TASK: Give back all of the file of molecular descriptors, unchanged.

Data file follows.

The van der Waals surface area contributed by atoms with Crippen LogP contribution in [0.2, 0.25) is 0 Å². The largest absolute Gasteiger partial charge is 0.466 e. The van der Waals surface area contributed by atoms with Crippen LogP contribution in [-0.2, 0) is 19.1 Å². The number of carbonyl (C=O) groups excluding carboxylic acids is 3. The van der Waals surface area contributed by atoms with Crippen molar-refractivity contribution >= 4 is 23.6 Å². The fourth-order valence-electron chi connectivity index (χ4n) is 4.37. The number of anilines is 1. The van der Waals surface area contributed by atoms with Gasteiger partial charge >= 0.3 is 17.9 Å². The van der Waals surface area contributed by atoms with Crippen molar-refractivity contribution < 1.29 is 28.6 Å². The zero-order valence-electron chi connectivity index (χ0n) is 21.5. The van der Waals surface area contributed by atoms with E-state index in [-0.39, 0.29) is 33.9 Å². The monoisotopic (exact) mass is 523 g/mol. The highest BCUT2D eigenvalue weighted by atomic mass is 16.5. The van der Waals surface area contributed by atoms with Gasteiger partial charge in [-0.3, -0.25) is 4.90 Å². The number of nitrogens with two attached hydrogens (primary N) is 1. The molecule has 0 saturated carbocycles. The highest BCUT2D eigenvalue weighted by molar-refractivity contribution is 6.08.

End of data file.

The van der Waals surface area contributed by atoms with Crippen LogP contribution in [0.2, 0.25) is 0 Å². The largest absolute Gasteiger partial charge is 0.466 e. The van der Waals surface area contributed by atoms with Crippen LogP contribution in [-0.2, 0) is 19.1 Å². The number of carbonyl (C=O) groups excluding carboxylic acids is 3. The van der Waals surface area contributed by atoms with Crippen molar-refractivity contribution >= 4 is 23.6 Å². The fourth-order valence-electron chi connectivity index (χ4n) is 4.37. The number of anilines is 1. The van der Waals surface area contributed by atoms with Gasteiger partial charge >= 0.3 is 17.9 Å². The van der Waals surface area contributed by atoms with Crippen molar-refractivity contribution < 1.29 is 28.6 Å². The zero-order valence-electron chi connectivity index (χ0n) is 21.5. The van der Waals surface area contributed by atoms with E-state index in [-0.39, 0.29) is 33.9 Å². The monoisotopic (exact) mass is 523 g/mol. The highest BCUT2D eigenvalue weighted by atomic mass is 16.5. The van der Waals surface area contributed by atoms with Gasteiger partial charge in [-0.3, -0.25) is 4.90 Å². The number of nitrogens with two attached hydrogens (primary N) is 1. The molecule has 0 saturated carbocycles. The highest BCUT2D eigenvalue weighted by molar-refractivity contribution is 6.08.